really know why Dan hated Bobbie so much. Didn’t drunks speak the

truth? Beth had always said that, but Bobbie couldn’t imagine that

much innocence. No wonder she seemed so childlike and—

“Are you back? Hello?” Beth spoke so loudly, it hurt Bobbie’s

ear.

“I’m back.”

“I don’t want you to lecture me or yell at me. I just need to talk.

Don’t be mad at me, okay?” Beth’s slurry voice got smaller as it

trailed off.

Bobbie’s heart melted again. “It’s okay. Just tell me what’s in

your head.”

Beth started, a few words at a time. “I was lying there, waiting

for Dan to come home. My body gets all tight, and it takes forever

before I can sleep. I guess I do understand how Gracie can lie

under her tree and think for an hour. I do the same thing.”

“What were you thinking about?” Bobbie crossed her fingers

and hoped it would be about leaving Dan.

“Oh, the same thing I always think about. Dan. Our situation. I

hate it. I hate him. I hate myself. I hate everything but my girls. I’ll

never hate or regret them.”

Bobbie swallowed twice at Beth’s candor and murmured soft

encouragement.

“What would he do if I did take the girls and left like you want

me to? Would he let me? Would he be happy? Be insulted? Make

my life hell? He can be so cruel.”

“Why don’t I come for a visit? He’s bound to have another

twenty-four-hour shift at the fire station that I have free soon, and

I’ll just drive down. With this new fifty-five-miles-per-hour limit,

it’s about six hours. If I leave here early Friday, I can be there after

he goes to his shift, spend the day, and leave the next morning

before he gets home. It’s all copacetic.”

Bobbie could hear Beth sucking in air. “No, no, please, no. It’s

not copa-whatever. It’s horrible when you leave. Even though

Gracie rides a tight herd on them, Cara blabs all about the little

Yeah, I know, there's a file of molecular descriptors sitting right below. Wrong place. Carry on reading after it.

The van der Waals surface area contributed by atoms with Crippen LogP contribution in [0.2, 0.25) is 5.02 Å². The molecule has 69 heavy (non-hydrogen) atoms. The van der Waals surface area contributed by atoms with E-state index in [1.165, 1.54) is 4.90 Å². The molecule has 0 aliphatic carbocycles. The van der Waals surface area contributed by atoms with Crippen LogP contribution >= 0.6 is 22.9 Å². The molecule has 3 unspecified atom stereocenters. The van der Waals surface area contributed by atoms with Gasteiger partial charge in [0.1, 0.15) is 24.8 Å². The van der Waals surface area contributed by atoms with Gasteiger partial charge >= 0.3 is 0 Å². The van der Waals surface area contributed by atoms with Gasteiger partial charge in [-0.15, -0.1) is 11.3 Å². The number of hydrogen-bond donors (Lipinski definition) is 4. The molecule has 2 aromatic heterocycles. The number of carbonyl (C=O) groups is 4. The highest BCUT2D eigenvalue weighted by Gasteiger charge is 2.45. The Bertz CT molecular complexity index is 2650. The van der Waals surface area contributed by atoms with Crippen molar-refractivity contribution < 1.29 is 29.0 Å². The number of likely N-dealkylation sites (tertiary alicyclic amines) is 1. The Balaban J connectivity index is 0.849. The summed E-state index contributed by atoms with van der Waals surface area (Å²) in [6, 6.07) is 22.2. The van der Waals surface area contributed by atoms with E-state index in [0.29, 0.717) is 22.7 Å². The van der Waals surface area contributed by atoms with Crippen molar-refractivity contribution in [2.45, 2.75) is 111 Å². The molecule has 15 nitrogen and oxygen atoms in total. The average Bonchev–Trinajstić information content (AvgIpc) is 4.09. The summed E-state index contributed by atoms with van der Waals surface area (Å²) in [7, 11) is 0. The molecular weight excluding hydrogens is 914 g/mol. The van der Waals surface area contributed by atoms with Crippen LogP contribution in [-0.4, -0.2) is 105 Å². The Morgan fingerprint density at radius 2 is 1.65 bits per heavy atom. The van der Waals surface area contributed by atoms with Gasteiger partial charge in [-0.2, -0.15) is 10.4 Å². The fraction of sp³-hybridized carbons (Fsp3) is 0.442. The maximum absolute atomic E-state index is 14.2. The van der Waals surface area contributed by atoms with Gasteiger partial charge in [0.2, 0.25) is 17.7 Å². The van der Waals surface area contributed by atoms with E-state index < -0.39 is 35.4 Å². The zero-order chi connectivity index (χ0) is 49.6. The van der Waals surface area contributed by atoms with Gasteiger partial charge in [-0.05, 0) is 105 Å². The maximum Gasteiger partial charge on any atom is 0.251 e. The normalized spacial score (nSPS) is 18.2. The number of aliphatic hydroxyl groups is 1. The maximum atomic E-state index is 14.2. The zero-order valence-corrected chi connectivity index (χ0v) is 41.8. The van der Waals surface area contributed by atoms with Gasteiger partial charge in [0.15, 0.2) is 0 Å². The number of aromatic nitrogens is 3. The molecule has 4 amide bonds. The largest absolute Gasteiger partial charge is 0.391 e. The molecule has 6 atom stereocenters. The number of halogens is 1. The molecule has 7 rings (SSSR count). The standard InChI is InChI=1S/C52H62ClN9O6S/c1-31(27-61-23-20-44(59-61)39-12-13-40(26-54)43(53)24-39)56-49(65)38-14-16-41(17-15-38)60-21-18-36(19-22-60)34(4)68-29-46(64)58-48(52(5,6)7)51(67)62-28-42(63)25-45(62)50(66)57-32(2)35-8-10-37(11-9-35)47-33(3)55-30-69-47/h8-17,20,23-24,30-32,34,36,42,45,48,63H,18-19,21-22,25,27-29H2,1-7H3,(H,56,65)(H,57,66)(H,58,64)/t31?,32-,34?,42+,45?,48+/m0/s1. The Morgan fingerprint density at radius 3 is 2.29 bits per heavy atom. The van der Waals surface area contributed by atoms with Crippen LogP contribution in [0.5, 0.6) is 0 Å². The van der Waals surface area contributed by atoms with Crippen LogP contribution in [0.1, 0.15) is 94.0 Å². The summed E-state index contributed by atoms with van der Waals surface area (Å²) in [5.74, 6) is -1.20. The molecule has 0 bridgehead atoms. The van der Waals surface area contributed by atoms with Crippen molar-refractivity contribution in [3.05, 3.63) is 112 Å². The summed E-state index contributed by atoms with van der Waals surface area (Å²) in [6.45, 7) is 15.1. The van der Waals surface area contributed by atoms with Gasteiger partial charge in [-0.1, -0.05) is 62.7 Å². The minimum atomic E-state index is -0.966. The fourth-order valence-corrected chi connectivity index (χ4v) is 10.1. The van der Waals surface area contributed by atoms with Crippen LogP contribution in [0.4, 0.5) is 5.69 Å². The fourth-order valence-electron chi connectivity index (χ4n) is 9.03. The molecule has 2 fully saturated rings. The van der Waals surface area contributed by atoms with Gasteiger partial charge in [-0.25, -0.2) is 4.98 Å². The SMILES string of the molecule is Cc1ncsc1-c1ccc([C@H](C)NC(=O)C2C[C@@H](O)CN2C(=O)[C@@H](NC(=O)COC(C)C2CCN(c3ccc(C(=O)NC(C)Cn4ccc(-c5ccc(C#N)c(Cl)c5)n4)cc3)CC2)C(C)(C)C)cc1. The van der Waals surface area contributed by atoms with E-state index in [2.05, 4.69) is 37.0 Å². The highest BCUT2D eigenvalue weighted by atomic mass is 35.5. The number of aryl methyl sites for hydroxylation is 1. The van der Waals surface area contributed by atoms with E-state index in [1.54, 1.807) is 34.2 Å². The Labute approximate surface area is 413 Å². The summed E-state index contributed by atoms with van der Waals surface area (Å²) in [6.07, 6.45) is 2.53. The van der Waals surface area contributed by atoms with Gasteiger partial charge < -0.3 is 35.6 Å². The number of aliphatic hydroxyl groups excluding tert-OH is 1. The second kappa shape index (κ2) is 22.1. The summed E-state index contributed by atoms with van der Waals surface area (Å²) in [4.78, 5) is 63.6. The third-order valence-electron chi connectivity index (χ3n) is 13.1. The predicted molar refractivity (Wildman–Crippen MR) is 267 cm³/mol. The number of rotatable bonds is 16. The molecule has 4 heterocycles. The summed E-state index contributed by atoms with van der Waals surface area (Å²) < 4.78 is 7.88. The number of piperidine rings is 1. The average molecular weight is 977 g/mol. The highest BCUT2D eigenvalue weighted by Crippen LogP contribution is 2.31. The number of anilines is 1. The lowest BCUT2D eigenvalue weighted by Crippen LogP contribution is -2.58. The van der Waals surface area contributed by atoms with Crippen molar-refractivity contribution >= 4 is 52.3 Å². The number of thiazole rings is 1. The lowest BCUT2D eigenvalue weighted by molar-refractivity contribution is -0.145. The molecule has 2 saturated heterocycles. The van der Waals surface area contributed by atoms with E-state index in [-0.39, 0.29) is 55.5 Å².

goodies you bring them, and LeeAnn brags about your life within

hearing distance of Dan. The girls fight so much that their father

intervenes, and it’s never pretty. Do you know what he did? I

wasn’t going to tell you and don’t flip out, but he said if you come

down again, he’s going to take the girls and leave me.”

“What?” Bobbie sat up hard and fast.

“When he said he would kick me out, I said that maybe it was

a good idea. I would take the girls and move out. Oh, God, he got

so mad. He said some really bad things. I freaked, so I tried to

convince him it was a good thing. He would have his whole paycheck

to himself, no paying for us, and he would have quiet for his

TV and the baseball games. Please, you have to listen. He said he

would take the girls and leave. He can do that. He can be a fireman

anywhere. I’m a dime store clerk. I don’t have credit. I don’t have a

bank account or my own car. He’s got everything. He even told

me—”

“I’ll kill him,” Bobbie growled.

“No, he said he would dump the girls in some orphanage, and

I’ll never see my babies again. Dammit.” Beth stopped abruptly.

When she started again, she whispered. “He won’t do it if we just

play along. He’ll forget in time. Trust me. Things will go back to

normal. He’ll just complain about you and come to bed drunk when

he’s mad. At least he doesn’t want to have sex anymore.” She gave

a giggle that sounded forced to Bobbie.

“What?” Bobbie asked.

Beth whispered, her lips loosened in a beer-can sounding hiss.

“I like sex, don’t get me wrong, but he gets rough or wants me to

do things that I don’t want to do. It’s just better to go without.”

Bobbie’s eyes widened at this revelation, but Beth kept going.

“Maybe he’s getting it somewhere else. Maybe it’s that girl Rita

next door and her mother, the waitress down at the tavern. I know

he looks. I don’t care. If he doesn’t give me a disease, I don’t even

care.”

Beth paused a long moment. “I guess that’s a surprise. I don’t

care… That can’t be a good sign when a wife doesn’t care if her

husband sleeps around. I’m tired of being a wife. I’m tired of being

his wife.”

Bobbie collected herself before speaking up in a soft,

sympathetic voice. “What else, sis, what else do you think about?”